Freefall to Fly

In the middle of this Lenten season, I encourage you to carve out some intentional time to reflect on what you are learning through your fast.

If you are giving up some form of technology, you might be wrestling with some of the ideas that author Rebekah Lyons discusses in her book, Freefall to Fly.  Reflecting on social media’s affect on her, she writes:

freefallThese worlds are fun to create.  They allow us to imagine a world that’s a little brighter, fuller, shinier, fancier and more fashionable than the ones we actually live in.  The “Rebekah” on my Facebook page or filtered Instagram profile is a moldable piece of clay, and I am the sculptor.  I can shape her to be as hip and glamorous as I want her to be, and she doesn’t even have to look, sound, or behave like the real me.  These alternative realities fill our waking hours and give the impression that we are contributing to the world when deep down we feel unremarkable.

These technological creations, while interesting for everyone else, have the opposite effect on us.  Instead of confirming our worth, they only add to the pressure to perform and strive.  Have you made every recipe on your Pinterest board?  I haven’t.  How many of us have homes that look like the images we pin?  Perhaps a few pins are accurate, but over time it becomes too much to keep up with.

So the images created to bring us meaning end up making us feel worse about ourselves.  Because we know how unlike our true selves they are.  When I create a bliss-filled Pinterest fantasy, for example, it may send me to a dreamy place for a brief moment.  But then I’m reminded that my closet – and my décor – is already outdated according to the latest trends.  So off I go to spend.  To update.  To consume.  The experience is worsened on those late nights when I need a mental break and find myself watching and observing, wondering if everyone else is living a better story than I am.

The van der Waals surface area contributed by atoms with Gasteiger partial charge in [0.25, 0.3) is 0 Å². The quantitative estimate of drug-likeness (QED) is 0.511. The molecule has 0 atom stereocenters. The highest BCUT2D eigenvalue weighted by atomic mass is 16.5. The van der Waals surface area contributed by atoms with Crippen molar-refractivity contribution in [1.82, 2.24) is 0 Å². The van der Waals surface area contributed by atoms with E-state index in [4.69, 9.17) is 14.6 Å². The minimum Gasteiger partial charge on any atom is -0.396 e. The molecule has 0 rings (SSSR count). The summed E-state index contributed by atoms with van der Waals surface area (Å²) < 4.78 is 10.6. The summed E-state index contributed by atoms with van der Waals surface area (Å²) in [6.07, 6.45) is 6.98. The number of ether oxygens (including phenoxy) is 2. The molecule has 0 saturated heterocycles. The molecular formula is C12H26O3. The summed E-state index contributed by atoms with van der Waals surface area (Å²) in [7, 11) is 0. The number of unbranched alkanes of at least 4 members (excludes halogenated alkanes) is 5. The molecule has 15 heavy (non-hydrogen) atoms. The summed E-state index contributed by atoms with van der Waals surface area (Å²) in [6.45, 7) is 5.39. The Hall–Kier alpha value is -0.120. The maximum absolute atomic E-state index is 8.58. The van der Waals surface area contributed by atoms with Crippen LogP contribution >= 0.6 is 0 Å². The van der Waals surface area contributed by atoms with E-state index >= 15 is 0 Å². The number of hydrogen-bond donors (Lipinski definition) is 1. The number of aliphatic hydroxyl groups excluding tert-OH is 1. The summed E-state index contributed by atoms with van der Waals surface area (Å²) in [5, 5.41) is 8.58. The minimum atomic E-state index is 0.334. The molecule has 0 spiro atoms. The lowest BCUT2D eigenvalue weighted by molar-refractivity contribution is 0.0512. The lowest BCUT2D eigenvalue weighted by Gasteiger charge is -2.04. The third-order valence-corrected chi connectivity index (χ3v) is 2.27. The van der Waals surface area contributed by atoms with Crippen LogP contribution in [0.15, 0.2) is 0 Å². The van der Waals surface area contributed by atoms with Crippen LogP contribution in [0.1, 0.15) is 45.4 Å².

Worse still, these fantasy-laden lives isolate us from communities where we are truly known.  To be sure, I love knowing what my friends are up to, near and far.  Technology helps me feel more connected to them.  But unless I reach out and actually talk to them, the closeness is limited to a newsfeed.  A faux sense of friendship.  I feel connected with them even though we haven’t spoken in months.  And when we do speak, I sense a most awful pressure to keep up appearances I’ve worked so hard to construct online.

Gabe [her husband] is a helpful barometer to keep me accountable.  He knows when the real Rebekah and the virtual ones grow disconnected.  And he raises a red flag when my iPhone gets more attention than he does.  It makes him jealous when I act as if I’d rather be somewhere else than beside him.  Only those in our midst – our physical lives – can accurately assess when we’re embracing our true selves.

Like Rebekah, perhaps the Lord is revealing something to you about how technology impacts you in order to help you live an authentic life.

All is well,

Lisa

Anticipating Easter

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…that sanguine expectation of happiness which is happiness itself…

— Jane Austen, Sense and Sensibility

Although the majority of Christians would agree that Easter is the most significant date on the Christian calendar, if we are honest it usually doesn’t get as much attention as it deserves.